Walking and Remembering

I’ve been thinking about walking. Admittedly, thoughts like these have their origins in reflections backward to this time one year ago. Mark said “goodbye” to his house at 38 Pleasant Street, and walked down the hill on his one-way street commencing yet another cross-country journey into the unknown. He’d done a similar one in 2010, but this one was different in a host of ways.

He let readers know some of the reasons why he was making this trek. I knew the road had been calling out to him across the expanse of the previous six years since he stepped into the Pacific after wearily making his way across the sands of Santa Monica Beach at the end of that epic march.

Mark wasn’t the first writer who’d been drawn to the realm of walking. Perhaps the obvious name that crops up when talking about writers who valued the walking experience would be Thoreau. There have been a host of others. There seems to have been some deeper, intuitive connection between walking, thinking, and then, writing. We of course have by-and-large lost this. I’m sure part of this stems from being immersed completely in our American version of Happy Motoring.

I found an older article in The New Yorker by Adam Gopnik. He details how at one point in the mid-19th century, walking was actually “the dominant spectator sport in America.” Could be that if enough fervently patriotic football fans abandon the NFL, then walking might make a comeback? That would be a shame because if there was a figure who could captivate fans of professional walking, it would have been Mark. Continue reading

Validation

How often do you affirm other people? I mean, honestly recognizing qualities and positive traits—some amazing skill or ability they have. I’m guessing not very often.

Yesterday, I spoke to two friends. One of them I’ve known since 1988 when we were both new meter readers at our local power company. The other one, I met in February, the weekend we held Mark’s Celebration of Life at Brown.

The former knew Mark from the age of five and saw him grow into his teenage years. We’d lost touch as Mark got into college. But with true friends, a sabbatical isn’t a deal breaker.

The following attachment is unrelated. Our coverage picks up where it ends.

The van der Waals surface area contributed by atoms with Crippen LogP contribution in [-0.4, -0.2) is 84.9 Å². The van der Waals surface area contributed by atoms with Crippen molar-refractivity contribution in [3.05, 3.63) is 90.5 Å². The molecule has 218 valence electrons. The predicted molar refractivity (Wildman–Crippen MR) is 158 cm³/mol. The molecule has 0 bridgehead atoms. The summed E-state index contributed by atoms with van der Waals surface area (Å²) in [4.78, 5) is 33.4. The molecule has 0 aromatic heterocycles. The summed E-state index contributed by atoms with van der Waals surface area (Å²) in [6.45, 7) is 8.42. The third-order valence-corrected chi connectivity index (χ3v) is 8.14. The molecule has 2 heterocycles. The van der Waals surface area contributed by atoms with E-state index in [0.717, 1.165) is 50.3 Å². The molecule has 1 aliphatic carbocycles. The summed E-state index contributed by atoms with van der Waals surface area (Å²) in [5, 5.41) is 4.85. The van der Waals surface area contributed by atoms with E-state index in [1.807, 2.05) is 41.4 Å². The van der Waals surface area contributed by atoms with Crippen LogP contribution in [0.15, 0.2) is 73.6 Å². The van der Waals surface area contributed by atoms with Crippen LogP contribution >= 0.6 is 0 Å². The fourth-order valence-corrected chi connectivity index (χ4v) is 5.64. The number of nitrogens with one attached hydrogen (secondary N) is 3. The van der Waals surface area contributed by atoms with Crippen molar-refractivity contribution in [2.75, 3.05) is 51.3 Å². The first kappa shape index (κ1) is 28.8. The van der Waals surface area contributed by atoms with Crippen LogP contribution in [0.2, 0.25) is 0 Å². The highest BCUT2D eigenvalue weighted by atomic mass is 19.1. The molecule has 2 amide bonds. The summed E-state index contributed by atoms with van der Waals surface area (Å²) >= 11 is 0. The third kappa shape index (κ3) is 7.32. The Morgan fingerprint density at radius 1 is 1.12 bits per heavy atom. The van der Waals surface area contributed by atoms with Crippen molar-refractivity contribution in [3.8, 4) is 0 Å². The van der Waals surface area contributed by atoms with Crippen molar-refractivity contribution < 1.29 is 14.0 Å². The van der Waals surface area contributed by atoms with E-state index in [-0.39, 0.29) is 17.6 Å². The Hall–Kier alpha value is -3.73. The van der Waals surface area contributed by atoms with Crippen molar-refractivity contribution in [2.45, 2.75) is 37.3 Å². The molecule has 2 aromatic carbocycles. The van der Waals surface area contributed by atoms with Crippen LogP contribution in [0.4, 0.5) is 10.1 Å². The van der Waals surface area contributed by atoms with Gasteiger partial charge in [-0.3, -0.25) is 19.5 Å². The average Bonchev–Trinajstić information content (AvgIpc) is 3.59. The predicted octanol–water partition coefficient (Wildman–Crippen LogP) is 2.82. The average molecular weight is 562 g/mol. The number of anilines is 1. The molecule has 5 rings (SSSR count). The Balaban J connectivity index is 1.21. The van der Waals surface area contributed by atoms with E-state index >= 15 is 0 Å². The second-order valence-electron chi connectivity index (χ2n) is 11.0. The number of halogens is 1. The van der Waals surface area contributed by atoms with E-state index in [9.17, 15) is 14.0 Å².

My old friend was crushed when he learned Mark was killed. I’d called him the next day because I knew he’d find out and I wanted him to hear from me. He’s been there for me over the past eight months.

My newer friend and Mark were colleagues at Brown. Both navigated the school’s Literary Arts program together, earning MFAs. They are also poets.

We’ve been calling every other week and have deep and meaningful conversations about life. Yesterday, we were talking about how rare it is in this life to receive validation.

It’s interesting that our current president is a man who has made his way to the top by doing the opposite—tearing down others and seeking to destroy them. That says a great deal about the value that Americans place on catching others doing good and authentically recognizing that. Continue reading

Cover Letter Writing

Mark was a content-creation machine. Just look at all the fucking stuff he’s posted on the feeds since 2006!! He puts most of us who call ourselves creatives (and writers) to shame.

I wrote about our last in-person visit with him. The week following that visit, we had this exchange via email about blogging and a post about creepy clowns that he liked.

I’m glad you are enjoying the Jeff Buckley book.

I liked your blogpost today. Have you ever thought of returning to the blog daily? I know you have a lot going on, but I really like what you wrote today. Especially the paragraph linking the governor to a creepy clown. I think sometimes you put pressure on yourself to create these fully formed blogposts of a certain length. If you were to do a daily blog again I think maybe you should abandon the notion of word count and focus on observing/saying one thing once a day. When you feel inspired to go long then definitely still go long. Maybe keep the same schedule of Tuesday and Friday to go long, but fill the other days with smaller things. Anyway, it’s just a thought.

 I hope the repairs are going well. 

Oh and here’s a neat tweak on cooking sweet potatoes that looks good

I’m not committing to any kind of schedule for blogging or anything else for that matter (at least remaining somewhat in charge, as is humanly possible in money-driven America), but I think I can blog more often, even if it’s following Mark’s prescription to riff on something observed or some other element of living.

Today, in addition to blogging, I’m intent on finishing a lengthy package for a freelance writing gig that matches much of what I’ve been doing for the past 10 years. No matter what kind of skills you have, however, there’s no guarantee you’ll get noticed.